Almost ten years ago I spoke of the biggest problem facing us psychiatrists.....

vistaril

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And I was mostly shrugged off.

I'm speaking of course of psychiatric nurse practitioners.

The responses I got at the time were a mix of "but other fields use them too" to "they don't do the same thing".

Even then, however, I could see that other fields(apart from anesthesia of course) were and are using them *different*. They were following a true collaborative model. Not even that actually- the nps will usually serve as more of a helper for example, and were/are not driving treatment choices for their supervisors to just 'sign off' on.

The situation was troubling ten years ago. Now, it's become 10x worse.

As far as how bad it is, the state I am in(Alabama currently, but I've practiced in 3 other states over the last 4 years as well) is sort of in the middle. NPs don't have their own independent practice and they do need on paper a collaborating physician, but the 'on paper' part is key.

What I see going on in terms of day to day practice with psych nps:

1) they have pretty much their own total autonomy in clinic now. It's rare that in community health systems especially a pt will see a psychiatrist. Many of them think the psych np they are seeing is their psychiatrist. After all, how would they know any different? What you will typically see is a large community mental health system that may span several counties has one nominal director(which may be a part time position). The director is basically selling their collaborative slots so that the nps can actually see all the patients. You can have 5 psych np slots used I think, and those 5 psych nps can run the entire outpt MH system and see all the patients. There is no collaboration needed beyond some impractical 'chart review' which is meaningless.

2) psych nps are increasingly taking over inpatient roles. Unlike outpt(at least here), the patients do have to be technically be seen face to face by a psychiatrist. This could take the form of anything though- it could literally take the form of 'eyeballing' the patient. At one of my previous hospitals(an extremely large psych hospital that had about 95 inpatients), 2 to 3 psych nps(depending on whether they had any outpt responsibilities as well) would see all the patients there. This included the interview, notes, making out treatment plans, starting and changing meds, discharge decisions, etc and at the end of the day one of the psychiatrists who was assinged to 'sign off' on the patients that day after their clinic did so. I've discovered that this isn't unusual at all now in situations where the providers are not hospital employed. The hospitals save a ton of money of course but selling this off to a group as the group will often take far reduced stipends if it can be covered by psych nps.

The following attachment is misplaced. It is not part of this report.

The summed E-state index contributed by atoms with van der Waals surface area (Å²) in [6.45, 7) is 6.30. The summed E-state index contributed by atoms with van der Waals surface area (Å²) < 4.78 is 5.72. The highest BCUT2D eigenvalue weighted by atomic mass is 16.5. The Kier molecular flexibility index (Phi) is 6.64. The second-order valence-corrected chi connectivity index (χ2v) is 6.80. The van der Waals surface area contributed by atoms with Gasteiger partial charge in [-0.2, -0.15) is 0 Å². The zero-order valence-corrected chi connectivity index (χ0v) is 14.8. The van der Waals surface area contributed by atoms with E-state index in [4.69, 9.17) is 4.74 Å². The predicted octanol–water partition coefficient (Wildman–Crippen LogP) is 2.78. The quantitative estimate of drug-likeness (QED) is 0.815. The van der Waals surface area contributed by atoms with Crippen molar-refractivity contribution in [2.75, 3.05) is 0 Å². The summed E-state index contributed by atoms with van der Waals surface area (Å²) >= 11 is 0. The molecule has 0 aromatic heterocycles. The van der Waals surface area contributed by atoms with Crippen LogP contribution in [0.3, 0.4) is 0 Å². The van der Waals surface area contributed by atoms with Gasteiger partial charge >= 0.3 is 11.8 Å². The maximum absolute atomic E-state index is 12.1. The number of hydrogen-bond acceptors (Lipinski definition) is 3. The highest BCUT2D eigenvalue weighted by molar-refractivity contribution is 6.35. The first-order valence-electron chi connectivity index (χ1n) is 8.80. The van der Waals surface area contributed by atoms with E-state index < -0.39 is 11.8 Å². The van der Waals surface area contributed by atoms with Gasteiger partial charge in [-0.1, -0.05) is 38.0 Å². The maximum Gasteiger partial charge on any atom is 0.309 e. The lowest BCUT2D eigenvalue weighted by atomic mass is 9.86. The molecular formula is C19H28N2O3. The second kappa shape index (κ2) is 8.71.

In fact one of my previous positions involved working for a group that assigned me to cover about 40 inpatient geri beds. That was my whole day. I didnt have to do clinic or anything too. For it I got a pretty typical salary(almost 300k with benefits from the group). Well, this worked fine for awhile but after awhile I was told things were going to shift. now a psych np(paid around 100k Im sure) was going to do that geri inpatient and I would 'sign off' on it in the afternoon. I still had a job if I wanted, but I was going to do outpatient all day and then come by and sign off on those 40 geri notes. I decided not to, and so I left there and thats exactly how they are doing it now. And everyone is happy- the practice is happy because they are saving 200k because a psych np now does it rather than a psychiatrist. The hospital is happy because they dont have to hire a psychiatrist and the stipend can stay really low because the practice is covering it so cheaply. The np is happy because she has a job and gets a ton of autonomy. The only person who isnt happy(assuming he is an employee and not a partner/revenue sharer) is the psychiatrist who feels like he has to 'sign off' on 40 notes at the end of the day for no extra compensation to keep his job. Situations like the above have increased a lot in the last decade, and will only continue to become more common.